I love playing with words. Thanks for being a part of my month of ABC’s in poetry.

I wish Storybuilder would appear in WordPress, but you have to click the link to see it.



The blue jay jazzes up to the birdbath
looks left, then right
bobs his head up and down
jettisons oak leaves and pollen curly Qs
lifts his nutcracker beak
to let the water flow down his throat.

I watch from the porthole of my kitchen,
think I should clean it today. This king
of jays shouldn’t have to drink dirty water.
This morning deliquesces, softens edges
of the dark night. I want to join
Mr. Jay making his daily rounds,
here and there, collecting
for his new nest. I would gather
blossoms from the fruit tree,
place their fragrance in your path
to let joyful praise of simple beauty
give your heart wings.

–Margaret Simon, all rights reserved

For this poem, I just wrote. I didn’t change much from the written draft to the typed one. This rarely happens to me. I did play around with the line breaks. I enjoy reading about other poet’s processes. Amy Ludwig VanDerwater shares her process on her site The Poem Farm. At the Two Writing Teachers, Betsy Hubbard shares a process she learned from Georgia Heard. I celebrate being a part of a community that learns together.

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"I would love to be a writer if only someone would give me confidence!"

“I would love to be a writer if only someone would give me confidence!”

Why do I write what I do?
I often tell my students that the only way to get good at something is to practice. We all would rather a short cut. I know I would. I wish that I had stuck with writing when I was younger. I wrote often as a teen, and I was bad at it. I unearthed one of these diaries, “I want to be a writer, if only someone would give me confidence.” And as any writer knows, it takes a great deal of confidence. Confidence must come from within, though, not from someone else. But it also takes perseverance. And maybe I don’t have enough of that because I turned to self-publishing for Blessen and for Illuminate. Both projects have brought me great courage. Now I feel more confident in writing for others to read. I trust my voice and allow her to say what she will.

Writing a blog is about connecting. Through this format, I connect to other teachers, poets, authors, and readers.

I write poetry because it’s my passion. My passion comes from falling in love with poets. They are some of the coolest people on this earth. They can say what I meant to say and so much better. I want to be like Mary Oliver when I grow up, walk my dog along the bayou and write beautiful words. I believe the world is more beautiful, more meaningful, more pleasurable because of poetry.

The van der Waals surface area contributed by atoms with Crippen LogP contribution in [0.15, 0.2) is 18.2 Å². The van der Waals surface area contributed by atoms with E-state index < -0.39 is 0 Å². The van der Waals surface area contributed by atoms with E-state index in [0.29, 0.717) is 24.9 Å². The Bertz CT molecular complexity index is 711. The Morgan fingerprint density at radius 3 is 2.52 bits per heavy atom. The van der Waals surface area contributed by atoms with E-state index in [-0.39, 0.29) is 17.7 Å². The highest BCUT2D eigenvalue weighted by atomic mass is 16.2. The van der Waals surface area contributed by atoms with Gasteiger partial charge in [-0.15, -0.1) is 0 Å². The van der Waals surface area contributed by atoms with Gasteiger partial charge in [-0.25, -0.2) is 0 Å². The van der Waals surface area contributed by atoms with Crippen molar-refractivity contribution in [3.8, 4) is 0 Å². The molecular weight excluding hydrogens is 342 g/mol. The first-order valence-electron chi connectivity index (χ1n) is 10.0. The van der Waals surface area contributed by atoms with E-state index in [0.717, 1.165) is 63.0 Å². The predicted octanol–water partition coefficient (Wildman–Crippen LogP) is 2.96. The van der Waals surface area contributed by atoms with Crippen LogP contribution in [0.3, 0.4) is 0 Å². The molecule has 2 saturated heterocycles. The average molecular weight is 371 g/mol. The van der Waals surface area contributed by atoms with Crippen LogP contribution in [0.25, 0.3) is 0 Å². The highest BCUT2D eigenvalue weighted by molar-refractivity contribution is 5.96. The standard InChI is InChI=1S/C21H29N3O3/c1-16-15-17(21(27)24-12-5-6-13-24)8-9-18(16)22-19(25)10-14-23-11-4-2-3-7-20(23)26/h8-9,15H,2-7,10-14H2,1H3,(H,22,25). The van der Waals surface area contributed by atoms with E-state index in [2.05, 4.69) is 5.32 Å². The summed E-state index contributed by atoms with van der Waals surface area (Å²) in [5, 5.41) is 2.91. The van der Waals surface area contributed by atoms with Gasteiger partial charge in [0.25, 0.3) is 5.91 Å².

How does my writing process work?

I have different writing processes for different types of writing. For blogging, I just do it. I save a draft, re-read a few times, and publish.

For poetry, I am usually attracted by a prompt. That prompt can come from anywhere: an image, a presenter in Wordlab, a fellow blogger’s post, or the site of a hawk flying over the highway.

Fiction is tougher for me. I have a strong resistance to writing it. Blessen took 6 years. I started it in a writing workshop on fiction writing. I had many starts and stops, months would go by. And now, I have readers asking for her sequel. I just can’t get myself to open the document. What am I waiting for?

Some of my favorite books on the writing life include:
Bird by Bird by Anne Lamott
Writing Down the Bones by Natalie Goldberg
One Writer’s Beginnings by Eudora Welty
Views from a Window Seat by Jeannine Atkins (Reading presently and love how it feels like having coffee with a best friend.)

My National Poetry Month commitment is to write a poem a day using ABCs of forms, techniques, and tools. Today is brought to you by the letter G for ghazal. (pronounced “guzzle”) I am writing my ghazal in a form borrowed from a poet-friend, James McDowell. He writes using three line stanzas rather than the traditional couplet. This ghazal form is credited to Robert Bly and is called a ramage to the Mideastern ghazal, or American ghazal. “In its classic form, each stanza stands alone–has its own landscape, so to speak–and the theme of the poem is never stated. So the reader has much more to do than he would be used to in the contemporary English poem. When the ghazal has its full development, each stanza in a given poem ends with the same word.”

I wrote this loosely formed ghazal to a postcard sent to me by Laura Shovan. It ends with the Pantone color candy pink.

postcard candy pink sky

…candy pink sky

Purple-tipped clouds stroke the air
while the red-tailed hawk soars high,